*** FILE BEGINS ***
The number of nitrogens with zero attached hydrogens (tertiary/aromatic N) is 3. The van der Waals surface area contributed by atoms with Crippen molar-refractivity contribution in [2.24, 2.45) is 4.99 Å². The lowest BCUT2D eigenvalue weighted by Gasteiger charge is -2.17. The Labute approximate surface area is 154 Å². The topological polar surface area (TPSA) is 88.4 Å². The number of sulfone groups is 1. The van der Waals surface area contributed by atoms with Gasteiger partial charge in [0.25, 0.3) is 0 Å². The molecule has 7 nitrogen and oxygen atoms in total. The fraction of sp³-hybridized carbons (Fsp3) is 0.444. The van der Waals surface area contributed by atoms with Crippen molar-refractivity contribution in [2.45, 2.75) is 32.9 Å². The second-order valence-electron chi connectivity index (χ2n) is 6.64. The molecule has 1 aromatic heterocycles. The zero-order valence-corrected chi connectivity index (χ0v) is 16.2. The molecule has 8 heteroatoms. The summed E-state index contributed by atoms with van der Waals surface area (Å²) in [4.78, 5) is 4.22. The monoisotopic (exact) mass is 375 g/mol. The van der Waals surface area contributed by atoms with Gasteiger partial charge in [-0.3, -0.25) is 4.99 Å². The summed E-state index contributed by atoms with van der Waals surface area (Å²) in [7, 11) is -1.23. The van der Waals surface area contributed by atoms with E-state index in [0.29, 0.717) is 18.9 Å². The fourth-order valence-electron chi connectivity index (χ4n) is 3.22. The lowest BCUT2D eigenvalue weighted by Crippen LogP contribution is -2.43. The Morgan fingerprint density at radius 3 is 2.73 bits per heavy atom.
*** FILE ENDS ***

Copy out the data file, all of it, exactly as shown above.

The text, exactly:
The number of nitrogens with zero attached hydrogens (tertiary/aromatic N) is 3. The van der Waals surface area contributed by atoms with Crippen molar-refractivity contribution in [2.24, 2.45) is 4.99 Å². The lowest BCUT2D eigenvalue weighted by Gasteiger charge is -2.17. The Labute approximate surface area is 154 Å². The topological polar surface area (TPSA) is 88.4 Å². The number of sulfone groups is 1. The van der Waals surface area contributed by atoms with Gasteiger partial charge in [0.25, 0.3) is 0 Å². The molecule has 7 nitrogen and oxygen atoms in total. The fraction of sp³-hybridized carbons (Fsp3) is 0.444. The van der Waals surface area contributed by atoms with Crippen molar-refractivity contribution in [2.45, 2.75) is 32.9 Å². The second-order valence-electron chi connectivity index (χ2n) is 6.64. The molecule has 1 aromatic heterocycles. The zero-order valence-corrected chi connectivity index (χ0v) is 16.2. The molecule has 8 heteroatoms. The summed E-state index contributed by atoms with van der Waals surface area (Å²) in [4.78, 5) is 4.22. The monoisotopic (exact) mass is 375 g/mol. The van der Waals surface area contributed by atoms with Gasteiger partial charge in [-0.3, -0.25) is 4.99 Å². The summed E-state index contributed by atoms with van der Waals surface area (Å²) in [7, 11) is -1.23. The van der Waals surface area contributed by atoms with E-state index in [0.29, 0.717) is 18.9 Å². The fourth-order valence-electron chi connectivity index (χ4n) is 3.22. The lowest BCUT2D eigenvalue weighted by Crippen LogP contribution is -2.43. The Morgan fingerprint density at radius 3 is 2.73 bits per heavy atom.